Originally created 05/01/00

Book's merits lost in style, language

This look into the future of urban planning as affected by the personal computer revolution is worth checking out. But there are two things you need to know beforehand:

1) A publication of the Massachusetts Institute of Technology Press, it's written by an academic for academics. Brace yourself for sentences and obscure references such as these:

"For individuals, these POP-to-doorstep connections offer a partial escape from the old need to choose between intimate, supportive, yet often-constricting local communities on the one hand and the opportunities that seem inseparable from the anonymity and alienation of the big city on the other -- Gemeinschaft versus Gesellschaft, in the famous formulation of Ferdinand Tonnies."

That famous formulation is also footnoted, as are many, many dozens of other things. Prepare for lots of flipping back and forth as you go, and watch out for paper cuts. There are also expanding sentences and overstretched analogies, such as this one:

"As canals and muscle power were to Amsterdam, Venice and Suzhou, as tracks, ties and steam trains were to the open spaces of the American West, as the tunnels of the Underground were to London, as the internal combustion engine and the concrete freeway were to the suburbs of southern California, and as electrification and air conditioning were to Phoenix, so the digital telecommunications system will be to the cities of the twenty-first century."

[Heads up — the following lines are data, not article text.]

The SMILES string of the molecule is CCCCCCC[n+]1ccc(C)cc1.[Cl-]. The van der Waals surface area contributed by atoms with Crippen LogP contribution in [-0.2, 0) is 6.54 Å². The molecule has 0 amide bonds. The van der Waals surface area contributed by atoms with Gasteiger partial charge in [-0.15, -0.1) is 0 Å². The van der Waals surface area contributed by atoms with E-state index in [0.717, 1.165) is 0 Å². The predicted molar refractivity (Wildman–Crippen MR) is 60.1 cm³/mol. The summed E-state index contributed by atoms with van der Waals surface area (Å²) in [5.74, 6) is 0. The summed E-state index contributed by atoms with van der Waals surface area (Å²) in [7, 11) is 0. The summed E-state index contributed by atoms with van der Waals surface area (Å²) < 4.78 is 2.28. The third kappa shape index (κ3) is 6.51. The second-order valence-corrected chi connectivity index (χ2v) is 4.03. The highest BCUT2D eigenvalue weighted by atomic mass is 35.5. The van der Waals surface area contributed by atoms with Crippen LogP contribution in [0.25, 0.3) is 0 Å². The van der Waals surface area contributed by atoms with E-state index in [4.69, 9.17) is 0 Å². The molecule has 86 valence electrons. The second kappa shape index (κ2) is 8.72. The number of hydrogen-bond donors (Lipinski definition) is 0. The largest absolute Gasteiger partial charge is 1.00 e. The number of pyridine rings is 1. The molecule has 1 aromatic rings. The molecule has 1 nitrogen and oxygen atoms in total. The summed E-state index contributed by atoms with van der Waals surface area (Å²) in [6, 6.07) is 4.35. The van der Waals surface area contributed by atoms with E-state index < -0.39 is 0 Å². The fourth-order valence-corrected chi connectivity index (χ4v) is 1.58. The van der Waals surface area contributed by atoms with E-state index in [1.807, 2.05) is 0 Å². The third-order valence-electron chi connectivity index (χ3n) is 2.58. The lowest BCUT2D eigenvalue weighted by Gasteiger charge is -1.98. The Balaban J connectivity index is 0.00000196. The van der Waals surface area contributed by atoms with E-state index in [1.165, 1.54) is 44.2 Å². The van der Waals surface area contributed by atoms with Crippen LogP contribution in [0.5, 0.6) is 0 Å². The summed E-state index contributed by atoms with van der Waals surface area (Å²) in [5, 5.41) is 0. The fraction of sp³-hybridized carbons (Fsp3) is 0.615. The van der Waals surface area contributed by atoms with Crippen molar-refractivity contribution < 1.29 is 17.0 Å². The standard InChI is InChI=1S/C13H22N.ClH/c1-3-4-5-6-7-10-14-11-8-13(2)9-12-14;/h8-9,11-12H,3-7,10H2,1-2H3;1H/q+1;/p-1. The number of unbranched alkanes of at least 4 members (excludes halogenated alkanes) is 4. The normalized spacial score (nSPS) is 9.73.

It's not a bad analogy -- actually, it's five not-so-bad analogies piled atop one another, destroying the clarity of the image the analogy was intended to create in the first place.

2) You need to know where to find it. I looked first in the computer section of my local bookstore, thinking it a pretty good bet. Sociology seemed another good possibility, but no dice. I finally found it, with the help of a salesclerk, filed under Architecture.

For the record, the Library of Congress headers on the information page list it as: 1. Telecommunication -- Social aspects. 2. Computer networks -- Social aspects. 3. Information superhighway -- Social aspects. 4. Cities and towns.

It's also got a rather sophomoric sense of humor, as the title (I believe it to be a Star Trek reference) suggests.

But is it worth looking into?

Parts of it are. The first half is devoted to the networking of houses, objects and people and the building of "smart stuff" -- buildings and objects as data receivers and transmitters, as well as what they intrinsically are. This has a whiff of Bill Gates' The Road Ahead about it, and adds little theory to the more concrete descriptions Mr. Gates gave us of his own "smart house."

By chapter five, however, Mr. Mitchell explains how digital networking will affect the planning and building of cities, the effects of networks on rural areas, and how networks will affect the choices people make between city life and rural life. The Internet blurs the distinctions between the two by bringing city amenities everywhere.

Also blurring are the distinctions between home and workplace, as anyone with a home office or home-based business knows. The most interesting theory to be found in this book has to do with "the economy of presence" -- the idea that if you can do your work from home or on the train or while waiting in a doctor's office, then your physical presence takes on a premium value, and you have to decide under what circumstances your actual presence in the workplace is warranted.

There are ideas here worth examining. But I'd like to see them examined for a more general audience than this book does.

Reach Suzanne R. Stone at (803) 279-6895 or scbureau@augustachronicle.com.


By William J. Mitchell

MIT Press, 1999, $22.50

ISBN @ 0-262-13355-5


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